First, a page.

- Günther Förg
- signed, dated 87 and inscribed hellgrün grün on the reverse of each panel
- acrylic on lead on wood, in 2 parts
Private Collection, Germany
Acquired from the above by the present owner
Förg’s process-based method uses chemical reactions, and innovative, unconventional metal grounds. Eschewing the traditional canvas support, Förg’s Lead Paintings are made by wrapping sheets of lead, sometimes in several layers, around a wooden frame or panel, before painting directly onto them with no treatment or preparatory ground. In the present work, Förg has meticulously covered the oxidised patina of the lead surface with bold colours, allowing the lead’s textural striations to seep through. Recounting his decision to use lead, Förg remarked: “I like very much the qualities of lead – the surface, the heaviness. Some of the paintings were completely painted, and you only experience the lead at the edges; this gives the painting a very heavy feeling – it gives the colour a different density and weight. In other works the materials would be explicitly visible as grounds. I like to react on things, with the normal canvas you have to kill the ground, give it something to react against. With the metals you already have something – its scratches, scrapes…” (Günther Förg in conversation with David Ryan, in: David Ryan, Talking Painting: Dialogue with Twelve Contemporary Abstract Painters, London 2002, p. 77).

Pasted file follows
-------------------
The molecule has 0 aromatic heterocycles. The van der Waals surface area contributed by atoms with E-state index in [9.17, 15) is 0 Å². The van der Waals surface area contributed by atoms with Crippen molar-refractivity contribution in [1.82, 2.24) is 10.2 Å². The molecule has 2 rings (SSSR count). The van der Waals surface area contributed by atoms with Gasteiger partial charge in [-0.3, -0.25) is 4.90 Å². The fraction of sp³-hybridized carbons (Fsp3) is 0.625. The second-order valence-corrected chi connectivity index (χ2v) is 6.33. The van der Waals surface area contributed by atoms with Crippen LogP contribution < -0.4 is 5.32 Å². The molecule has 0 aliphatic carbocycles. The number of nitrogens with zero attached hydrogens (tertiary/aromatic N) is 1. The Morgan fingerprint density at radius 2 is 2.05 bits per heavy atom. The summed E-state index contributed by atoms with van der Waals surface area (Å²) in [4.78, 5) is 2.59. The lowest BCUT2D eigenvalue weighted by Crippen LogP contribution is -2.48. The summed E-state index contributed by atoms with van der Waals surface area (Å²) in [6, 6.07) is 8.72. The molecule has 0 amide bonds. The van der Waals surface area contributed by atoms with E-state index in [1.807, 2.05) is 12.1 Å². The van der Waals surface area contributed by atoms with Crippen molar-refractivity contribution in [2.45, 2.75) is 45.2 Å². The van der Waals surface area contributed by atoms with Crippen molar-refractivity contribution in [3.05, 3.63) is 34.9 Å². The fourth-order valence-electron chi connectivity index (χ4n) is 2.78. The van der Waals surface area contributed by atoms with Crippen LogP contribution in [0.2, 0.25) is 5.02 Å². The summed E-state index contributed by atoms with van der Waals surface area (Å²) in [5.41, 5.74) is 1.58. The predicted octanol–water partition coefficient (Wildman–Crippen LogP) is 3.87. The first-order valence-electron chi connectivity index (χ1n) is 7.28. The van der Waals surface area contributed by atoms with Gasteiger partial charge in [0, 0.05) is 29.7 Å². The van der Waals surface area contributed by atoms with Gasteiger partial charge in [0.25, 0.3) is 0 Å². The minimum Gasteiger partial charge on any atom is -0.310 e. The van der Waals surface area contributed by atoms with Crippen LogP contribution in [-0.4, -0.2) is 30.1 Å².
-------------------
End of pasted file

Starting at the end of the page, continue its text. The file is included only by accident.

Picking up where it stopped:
In the present work, Förg’s bipartite compositional formula juxtaposes green and blue. With the dispersion of these elemental colours the artist evokes the formal purism of Piet Mondrian and De Stijl and the dispersion of colour into space familiar to Ellsworth Kelly and Barnett Newman. Yet our ability to discern the transcendental capacities at stake within examples by the latter mentioned artists is compromised by Förg’s rational insistence on raw materiality. Utilising the unique properties of a base chemical element, the surface becomes an enlivened plateau of intriguing texture through natural oxidation; an effect that is heightened by Förg’s monochrome brushstrokes. With comparable examples housed in the Museum of Modern Art, New York and the San Francisco Museum of Modern Art, it is through the seminal Lead Paintings that Förg’s profound, and tragically curtailed, contribution to the on-going history of minimal abstract painting continues to be discerned.